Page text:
TOWNSEND -- Budget projections for fiscal year 2015 are up to $18.49 million, a 4.6 percent increase from last year.

Increases in the town's school assessments drove the budget up from original projections that called for a 2.3 percent increase, Town Administrator Andrew Sheehan said.

"It forced us to basically throw out what we had in December - that memo will not be applicable anymore," Sheehan told selectmen Tuesday night.

Between the North Middlesex Regional School District, which increased its budget by 2 percent for fiscal 2015, and the Nashoba Valley Technical High School, which raised its budget 5 percent, the town's assessments went up about $475,000 from last year, Sheehan said.

This amount exceeds the town's tax levy increase from Proposition 2 1/2, which totals about $350,000, causing a major hit to the town's finances.

"We're already in the hole just with the school assessments alone," Sheehan said.

Selectman Sue Lisio said she did not support the 5 percent increase at Nashoba Tech.

"I almost 100 percent support the schools, but I cannot support a 5 percent increase. That to me just says there is no concern for other needs," Lisio said.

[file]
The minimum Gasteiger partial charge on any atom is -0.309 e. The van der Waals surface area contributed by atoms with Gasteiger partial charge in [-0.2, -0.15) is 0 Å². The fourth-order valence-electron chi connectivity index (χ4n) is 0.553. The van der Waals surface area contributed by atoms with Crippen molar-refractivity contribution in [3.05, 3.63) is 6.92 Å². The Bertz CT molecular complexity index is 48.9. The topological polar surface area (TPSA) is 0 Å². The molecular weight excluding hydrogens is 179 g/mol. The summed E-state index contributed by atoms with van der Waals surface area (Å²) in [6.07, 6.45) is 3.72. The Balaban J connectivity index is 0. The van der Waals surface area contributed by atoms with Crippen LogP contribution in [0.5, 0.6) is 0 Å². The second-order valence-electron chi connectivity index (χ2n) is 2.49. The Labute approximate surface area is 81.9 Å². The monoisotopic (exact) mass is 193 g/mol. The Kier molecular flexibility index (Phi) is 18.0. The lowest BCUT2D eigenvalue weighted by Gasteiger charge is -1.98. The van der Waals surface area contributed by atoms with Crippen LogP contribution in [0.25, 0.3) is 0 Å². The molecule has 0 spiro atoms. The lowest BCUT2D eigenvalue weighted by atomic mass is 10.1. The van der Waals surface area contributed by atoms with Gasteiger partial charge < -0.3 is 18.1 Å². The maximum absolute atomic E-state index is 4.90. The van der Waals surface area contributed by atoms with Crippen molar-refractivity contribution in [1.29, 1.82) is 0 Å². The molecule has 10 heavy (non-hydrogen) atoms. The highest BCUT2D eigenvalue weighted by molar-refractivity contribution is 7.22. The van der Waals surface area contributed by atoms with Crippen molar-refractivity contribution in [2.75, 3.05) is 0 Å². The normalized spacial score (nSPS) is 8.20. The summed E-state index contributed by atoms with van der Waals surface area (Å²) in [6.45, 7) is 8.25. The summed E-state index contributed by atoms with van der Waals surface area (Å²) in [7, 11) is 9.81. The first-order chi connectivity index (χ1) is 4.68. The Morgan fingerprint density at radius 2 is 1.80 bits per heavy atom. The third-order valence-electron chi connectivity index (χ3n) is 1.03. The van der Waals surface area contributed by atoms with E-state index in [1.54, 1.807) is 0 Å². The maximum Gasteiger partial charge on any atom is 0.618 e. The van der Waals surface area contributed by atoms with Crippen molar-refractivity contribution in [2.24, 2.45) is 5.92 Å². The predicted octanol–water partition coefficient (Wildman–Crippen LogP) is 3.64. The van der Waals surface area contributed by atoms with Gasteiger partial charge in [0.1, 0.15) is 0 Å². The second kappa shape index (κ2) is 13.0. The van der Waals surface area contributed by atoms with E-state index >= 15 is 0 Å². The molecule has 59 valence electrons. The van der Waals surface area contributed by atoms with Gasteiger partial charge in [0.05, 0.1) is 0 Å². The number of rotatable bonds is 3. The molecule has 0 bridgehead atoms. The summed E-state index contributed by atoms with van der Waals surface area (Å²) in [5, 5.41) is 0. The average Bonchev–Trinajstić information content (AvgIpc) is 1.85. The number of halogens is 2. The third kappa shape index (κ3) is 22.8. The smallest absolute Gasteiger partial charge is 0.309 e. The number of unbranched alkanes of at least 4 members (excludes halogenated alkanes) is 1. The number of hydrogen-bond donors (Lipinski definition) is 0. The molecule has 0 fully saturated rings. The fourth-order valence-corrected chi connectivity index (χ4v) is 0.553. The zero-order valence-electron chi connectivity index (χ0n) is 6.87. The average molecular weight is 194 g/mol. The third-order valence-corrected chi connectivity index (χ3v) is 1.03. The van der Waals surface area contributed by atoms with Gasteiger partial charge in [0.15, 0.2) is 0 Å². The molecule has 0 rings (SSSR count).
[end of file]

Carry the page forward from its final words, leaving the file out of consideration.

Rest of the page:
To compensate for the increase in expenditures, Sheehan said he upped the estimates for local receipts. He said the town is typically very conservative on these projections, and while the revised budget offers less of a cushion, the estimates are still reasonable.


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Sheehan said the budget is still subject to change as the town awaits final numbers from the state on local aid.

The major increase in the fiscal 2015 budget is a 7 percent increase in health insurance costs, Sheehan said.

While most department budgets are remaining level-funded in fiscal 2015 due to economic necessity, Sheehan said this reality is unfortunate and unrealistic.

"This is an unsustainable practice as costs continue to rise and departments, though level-funded, fall further behind due to normal inflationary pressures," Sheehan wrote in a memo to selectmen.

In the memo, he described Townsend as having "a revenue problem."

"Local aid is at FY2006 levels and is well below the peaks we saw prior to the Great Recession. We would have much greater flexibility in both the operating and capital budgets if we were receiving the local aid we received in fiscal 2008 or fiscal 2009," the memo said.